Can’t we all use an ANGEL?
Leonard Presby, Ph.D. William Paterson University, Wayne, NJ and Yeshiva University, New York, NY.
In the face of increased competition, shifting demographics and tighter budgets, educational institutions are
looking for ways to reach students in a better manner. One of the ways this problem has been tackled is by
offering online courses. As the internet has become integral to our everyday lives, web-based educational
course management systems have become more common and more sophisticated, some popular ones being
Blackboard, Webct, and ANGEL. The focus of them is to aid instructors develop meaningful learning
experiences and improve learning outcomes They help to promote interaction among and between students,
support curriculum, assessments and surveys, facilitate team learning and collaboration and feedback . This
paper will help individual faculty members (and instructional designers) who are considering course
management systems. Results of the study show how one system provides users with better results.
How does one stimulate a student’s interest in learning? In the face of increased competition, shifting demographics
and tighter budgets, educational institutions are looking for ways to reach students in a better manner. Most
Universities face the same challenge: resources are scarce and demands placed on the system continue to grow.
Personnel and financial resources must be effectively utilized to achieve the best possible return on investment in
terms of both time and dollars. One of the ways this problem has been tackled is by offering online courses. As
many as 70% of the colleges are employing distance learning courses to some degree. As the internet has become
integral to our everyday lives, web-based educational course management systems have become more common and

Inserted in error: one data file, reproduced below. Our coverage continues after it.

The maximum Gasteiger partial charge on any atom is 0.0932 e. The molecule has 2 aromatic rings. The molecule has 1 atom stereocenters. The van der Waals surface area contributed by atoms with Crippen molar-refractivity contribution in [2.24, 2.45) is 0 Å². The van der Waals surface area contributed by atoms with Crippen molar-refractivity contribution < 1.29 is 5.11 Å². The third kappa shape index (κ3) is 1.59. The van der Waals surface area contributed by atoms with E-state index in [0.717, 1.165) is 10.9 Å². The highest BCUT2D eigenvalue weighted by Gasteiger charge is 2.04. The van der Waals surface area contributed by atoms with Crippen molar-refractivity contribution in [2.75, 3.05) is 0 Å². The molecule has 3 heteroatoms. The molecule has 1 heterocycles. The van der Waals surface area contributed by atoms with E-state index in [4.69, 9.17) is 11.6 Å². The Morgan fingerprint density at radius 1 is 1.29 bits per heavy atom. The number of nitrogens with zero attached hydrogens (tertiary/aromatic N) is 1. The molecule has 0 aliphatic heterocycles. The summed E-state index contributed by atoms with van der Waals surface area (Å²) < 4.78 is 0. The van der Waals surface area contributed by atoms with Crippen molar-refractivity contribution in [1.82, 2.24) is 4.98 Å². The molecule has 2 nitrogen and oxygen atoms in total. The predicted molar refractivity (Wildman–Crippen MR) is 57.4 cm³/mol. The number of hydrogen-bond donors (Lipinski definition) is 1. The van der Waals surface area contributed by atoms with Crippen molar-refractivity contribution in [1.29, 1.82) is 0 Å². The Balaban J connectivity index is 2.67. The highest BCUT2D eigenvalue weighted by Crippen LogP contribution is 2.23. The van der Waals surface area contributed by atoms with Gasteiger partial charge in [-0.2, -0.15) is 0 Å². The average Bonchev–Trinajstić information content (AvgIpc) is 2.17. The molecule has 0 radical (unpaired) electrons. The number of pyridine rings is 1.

more sophisticated. Many instructors are presently using course management systems. The focus of them is to aid
instructors develop meaningful learning experiences and improve learning outcomes They help to promote
interaction among and between students, support curriculum, assessments and surveys, facilitate team learning and
collaboration and feedback . Specifically we could use some structure that will:
Provide tools that assist instructors
Save time and produce more positive outcomes
The purpose of this paper is to help individual faculty members (and instructional designers) who are considering
course management systems. Results of the study show how one system provides users with better results.
how instructors are to make use of this technology
There are numerous systems available ( also known as course management systems), some popular ones being
Blackboard, Webct, Moodle and ANGEL. Most have similar features. Articles have been written comparing the
functionality of these different systems (Hall 2003; Van de Pol 2001).
They typically present a streamlined user interface, utilize breadcrumbs and a course map, include images in quiz
questions and permit randomization, allow equation editors available during tests, have a built-in HTML editor,
easily add video/multimedia and import/export grades to/from Excel.
Course management systems can perform dozens and dozen of things. Until recently, faculty used cms principally
to manage the more mundane tasks associated with teaching. Much use was given to content presentation tools
within the CMS (Morgan 2003). However, most instructors, presently, are interested in performing, typically, the
following 10 functions:
Upload a course Syllabus and a document,
Add a drop box and submit a file,
Grade a student’s drop box submission,
Create a Team using the Random Team Generator,
Post a message to a course discussion forum,
Create a group,
Add an announcement to the welcome page and a calendar event,
Add a page of lessons
Create a brief quiz
There is additional sophistication and flexibility in the advanced features. But these go unutilized by many. More
than 80 percent of the four-year private and public universities that use course management systems have settled on
a "single product standard" for course management, meaning they use one primary system (Green). My University
has been using Blackboard for nearly a decade. Blackboard (Bb) is a powerful course management tool that
combines the best of the web, email, and bulletin-board forums. Faculty can employ Bb as a medium to post content